My dad was a fast walker. When my family was walking up the road to the bus stop, Dad would be way ahead of the pack. Mum and the kids toddled along behind. I used to think he didn’t want to walk with us, but then I grew up and found that I was a fast walker, too. So are my brothers and sisters. We walk together really comfortably, but we tend to leave family and friends trailing behind. It is a conscious effort for us to walk more slowly in order to keep the same pace as others.
A few weeks ago I enjoyed a lovely walk around a lake with one of my sisters. It was a great opportunity to walk at our comfortable pace, take rest stops when we felt like it, and chat as only sisters know how. It doesn’t matter how long it has been since I saw one of my sisters, when we chat it is just as though we left off talking together only the day before.
The comfort of walking with my sisters now has a wider significance since that concept and phrase have been taken up by a group in Canada. Their purpose is to commemorate missing and murdered First Nations women. The number of these women is not fully known, but one estimate is that there are at least 1,122. In Red Deer, Alberta, this sad truth has inspired a group of people to come together to create a display of the vamps (upper covering) for 1763 pairs of moccasins. Each pair of vamps represents one of the missing or murdered women, and each has been creatively and carefully embroidered. They are on display in the museum in the form of a winding path that visitors can walk alongside.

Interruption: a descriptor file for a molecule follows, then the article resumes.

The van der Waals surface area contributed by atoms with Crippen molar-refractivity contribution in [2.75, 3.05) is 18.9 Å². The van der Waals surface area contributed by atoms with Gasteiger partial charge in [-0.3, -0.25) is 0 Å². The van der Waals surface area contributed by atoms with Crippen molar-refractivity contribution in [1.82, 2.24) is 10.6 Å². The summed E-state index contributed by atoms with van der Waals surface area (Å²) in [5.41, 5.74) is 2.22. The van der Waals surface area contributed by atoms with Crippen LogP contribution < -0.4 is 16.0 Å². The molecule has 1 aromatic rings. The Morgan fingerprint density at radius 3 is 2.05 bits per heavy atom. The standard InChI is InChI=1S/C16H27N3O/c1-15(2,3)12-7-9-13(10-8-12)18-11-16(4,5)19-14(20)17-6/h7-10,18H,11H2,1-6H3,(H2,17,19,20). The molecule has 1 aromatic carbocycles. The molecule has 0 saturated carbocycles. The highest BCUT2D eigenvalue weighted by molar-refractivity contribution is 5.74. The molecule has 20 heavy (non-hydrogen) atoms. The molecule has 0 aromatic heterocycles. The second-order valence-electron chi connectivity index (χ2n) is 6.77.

One of my friends has been a part of this project and she found that the preparation for the exhibition, which involved sharing circles, planning, cooperation, and hard work, was in itself an inspiration. There were tears, laughter, and love. I recently walked beside the moccasin path and thought about the women who have gone by trying to pay attention to each pair of vamps. I noted the different designs, the contrast between the traditional and the modern, the careful beadwork, and the occasional picture or name. But I found it really difficult to look at every one. There were just too many and it was just too sad.
It is a national tragedy, and there are many who would like to see more done to identify the people involved and the social and political environments that conspire together to put indigenous women at risk. The lack of action from police and government has been the subject of documentaries and petitions, and there seems now to be a collective groundswell of outrage.
If I could not walk with my sisters in peaceful conversation and sometimes in quiet contemplation, it would be a huge loss. Now that I see how many women have disappeared or have been murdered in Canada, it makes me realize how many people can no longer walk with their sisters. The exhibit is perfect because it focuses on walking and sisterhood, and when I saw all those moccasin vamps it brought home to me just how many lives have been lost. It also gives each of the missing an individual character. They aren’t just numbers any more. Every one of them is a unique missing sister.
Images courtesy of SJBannerman.